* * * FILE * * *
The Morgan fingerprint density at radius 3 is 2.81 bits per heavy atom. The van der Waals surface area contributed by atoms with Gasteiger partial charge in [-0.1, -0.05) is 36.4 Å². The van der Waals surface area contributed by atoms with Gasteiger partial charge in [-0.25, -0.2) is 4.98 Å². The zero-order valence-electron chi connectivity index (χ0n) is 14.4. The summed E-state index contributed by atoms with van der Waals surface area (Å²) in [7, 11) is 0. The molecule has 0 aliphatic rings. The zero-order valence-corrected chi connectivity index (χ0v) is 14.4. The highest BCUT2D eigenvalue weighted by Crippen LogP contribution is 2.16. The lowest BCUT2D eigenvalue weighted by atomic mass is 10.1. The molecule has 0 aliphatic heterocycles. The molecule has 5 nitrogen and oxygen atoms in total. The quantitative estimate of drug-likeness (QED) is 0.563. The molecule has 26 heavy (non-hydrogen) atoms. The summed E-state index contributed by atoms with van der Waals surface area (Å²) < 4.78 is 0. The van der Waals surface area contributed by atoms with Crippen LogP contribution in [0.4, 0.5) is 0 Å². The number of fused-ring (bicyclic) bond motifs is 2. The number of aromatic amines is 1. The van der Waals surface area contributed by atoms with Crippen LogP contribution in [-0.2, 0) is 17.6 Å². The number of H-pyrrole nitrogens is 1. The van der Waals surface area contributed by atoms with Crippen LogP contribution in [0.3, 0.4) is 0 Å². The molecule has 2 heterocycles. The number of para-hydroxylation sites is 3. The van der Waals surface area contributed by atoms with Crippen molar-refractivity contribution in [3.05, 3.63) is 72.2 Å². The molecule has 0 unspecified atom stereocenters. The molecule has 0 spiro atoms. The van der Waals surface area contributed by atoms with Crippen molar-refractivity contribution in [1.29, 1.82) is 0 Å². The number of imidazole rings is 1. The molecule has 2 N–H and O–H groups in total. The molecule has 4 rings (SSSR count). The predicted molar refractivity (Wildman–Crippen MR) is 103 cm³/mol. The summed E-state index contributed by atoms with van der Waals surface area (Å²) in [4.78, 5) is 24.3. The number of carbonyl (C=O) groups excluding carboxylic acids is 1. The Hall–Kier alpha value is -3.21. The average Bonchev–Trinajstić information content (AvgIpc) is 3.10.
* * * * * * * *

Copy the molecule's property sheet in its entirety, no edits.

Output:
The Morgan fingerprint density at radius 3 is 2.81 bits per heavy atom. The van der Waals surface area contributed by atoms with Gasteiger partial charge in [-0.1, -0.05) is 36.4 Å². The van der Waals surface area contributed by atoms with Gasteiger partial charge in [-0.25, -0.2) is 4.98 Å². The zero-order valence-electron chi connectivity index (χ0n) is 14.4. The summed E-state index contributed by atoms with van der Waals surface area (Å²) in [7, 11) is 0. The molecule has 0 aliphatic rings. The zero-order valence-corrected chi connectivity index (χ0v) is 14.4. The highest BCUT2D eigenvalue weighted by Crippen LogP contribution is 2.16. The lowest BCUT2D eigenvalue weighted by atomic mass is 10.1. The molecule has 0 aliphatic heterocycles. The molecule has 5 nitrogen and oxygen atoms in total. The quantitative estimate of drug-likeness (QED) is 0.563. The molecule has 26 heavy (non-hydrogen) atoms. The summed E-state index contributed by atoms with van der Waals surface area (Å²) < 4.78 is 0. The van der Waals surface area contributed by atoms with Crippen LogP contribution in [0.4, 0.5) is 0 Å². The number of fused-ring (bicyclic) bond motifs is 2. The number of aromatic amines is 1. The van der Waals surface area contributed by atoms with Crippen LogP contribution in [-0.2, 0) is 17.6 Å². The number of H-pyrrole nitrogens is 1. The van der Waals surface area contributed by atoms with Crippen LogP contribution in [0.3, 0.4) is 0 Å². The molecule has 2 heterocycles. The number of para-hydroxylation sites is 3. The van der Waals surface area contributed by atoms with Crippen molar-refractivity contribution in [3.05, 3.63) is 72.2 Å². The molecule has 0 unspecified atom stereocenters. The molecule has 0 spiro atoms. The van der Waals surface area contributed by atoms with Crippen molar-refractivity contribution in [1.29, 1.82) is 0 Å². The number of imidazole rings is 1. The molecule has 2 N–H and O–H groups in total. The molecule has 4 rings (SSSR count). The predicted molar refractivity (Wildman–Crippen MR) is 103 cm³/mol. The summed E-state index contributed by atoms with van der Waals surface area (Å²) in [4.78, 5) is 24.3. The number of carbonyl (C=O) groups excluding carboxylic acids is 1. The Hall–Kier alpha value is -3.21. The average Bonchev–Trinajstić information content (AvgIpc) is 3.10.